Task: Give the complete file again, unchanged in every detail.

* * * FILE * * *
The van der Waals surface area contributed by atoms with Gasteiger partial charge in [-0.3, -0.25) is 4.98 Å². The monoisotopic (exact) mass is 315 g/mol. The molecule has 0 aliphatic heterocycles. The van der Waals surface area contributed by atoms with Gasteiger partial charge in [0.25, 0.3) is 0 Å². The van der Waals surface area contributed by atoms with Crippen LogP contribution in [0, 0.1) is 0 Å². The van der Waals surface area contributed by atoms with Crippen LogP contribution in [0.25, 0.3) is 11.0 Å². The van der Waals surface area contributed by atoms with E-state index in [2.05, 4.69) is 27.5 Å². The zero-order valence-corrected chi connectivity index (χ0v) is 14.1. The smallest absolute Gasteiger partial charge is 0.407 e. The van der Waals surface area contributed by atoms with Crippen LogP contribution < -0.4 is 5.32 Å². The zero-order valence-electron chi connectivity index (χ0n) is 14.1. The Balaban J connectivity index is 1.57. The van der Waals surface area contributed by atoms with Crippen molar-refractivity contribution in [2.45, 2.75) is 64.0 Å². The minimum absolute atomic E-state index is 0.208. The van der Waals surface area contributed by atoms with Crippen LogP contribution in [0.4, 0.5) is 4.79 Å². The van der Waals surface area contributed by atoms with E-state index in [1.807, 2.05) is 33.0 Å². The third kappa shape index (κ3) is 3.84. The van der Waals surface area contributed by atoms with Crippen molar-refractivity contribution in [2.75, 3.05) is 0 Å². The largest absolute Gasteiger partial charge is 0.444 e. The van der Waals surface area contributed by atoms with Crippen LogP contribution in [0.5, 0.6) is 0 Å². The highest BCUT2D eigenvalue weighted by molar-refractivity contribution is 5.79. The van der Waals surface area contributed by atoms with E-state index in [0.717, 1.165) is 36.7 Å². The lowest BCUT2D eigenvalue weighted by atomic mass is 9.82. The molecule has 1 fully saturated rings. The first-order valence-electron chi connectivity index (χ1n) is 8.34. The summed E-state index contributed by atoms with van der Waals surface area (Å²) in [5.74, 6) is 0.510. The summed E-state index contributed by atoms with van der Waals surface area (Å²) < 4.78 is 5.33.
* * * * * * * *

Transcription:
The van der Waals surface area contributed by atoms with Gasteiger partial charge in [-0.3, -0.25) is 4.98 Å². The monoisotopic (exact) mass is 315 g/mol. The molecule has 0 aliphatic heterocycles. The van der Waals surface area contributed by atoms with Gasteiger partial charge in [0.25, 0.3) is 0 Å². The van der Waals surface area contributed by atoms with Crippen LogP contribution in [0, 0.1) is 0 Å². The van der Waals surface area contributed by atoms with Crippen LogP contribution in [0.25, 0.3) is 11.0 Å². The van der Waals surface area contributed by atoms with E-state index in [2.05, 4.69) is 27.5 Å². The zero-order valence-corrected chi connectivity index (χ0v) is 14.1. The smallest absolute Gasteiger partial charge is 0.407 e. The van der Waals surface area contributed by atoms with Crippen LogP contribution < -0.4 is 5.32 Å². The zero-order valence-electron chi connectivity index (χ0n) is 14.1. The Balaban J connectivity index is 1.57. The van der Waals surface area contributed by atoms with Crippen molar-refractivity contribution in [2.45, 2.75) is 64.0 Å². The minimum absolute atomic E-state index is 0.208. The van der Waals surface area contributed by atoms with Crippen LogP contribution in [0.4, 0.5) is 4.79 Å². The van der Waals surface area contributed by atoms with E-state index in [1.807, 2.05) is 33.0 Å². The third kappa shape index (κ3) is 3.84. The van der Waals surface area contributed by atoms with Crippen molar-refractivity contribution in [2.75, 3.05) is 0 Å². The largest absolute Gasteiger partial charge is 0.444 e. The van der Waals surface area contributed by atoms with Crippen LogP contribution in [0.5, 0.6) is 0 Å². The highest BCUT2D eigenvalue weighted by molar-refractivity contribution is 5.79. The van der Waals surface area contributed by atoms with E-state index in [0.717, 1.165) is 36.7 Å². The lowest BCUT2D eigenvalue weighted by atomic mass is 9.82. The molecule has 1 fully saturated rings. The first-order valence-electron chi connectivity index (χ1n) is 8.34. The summed E-state index contributed by atoms with van der Waals surface area (Å²) in [5.74, 6) is 0.510. The summed E-state index contributed by atoms with van der Waals surface area (Å²) < 4.78 is 5.33.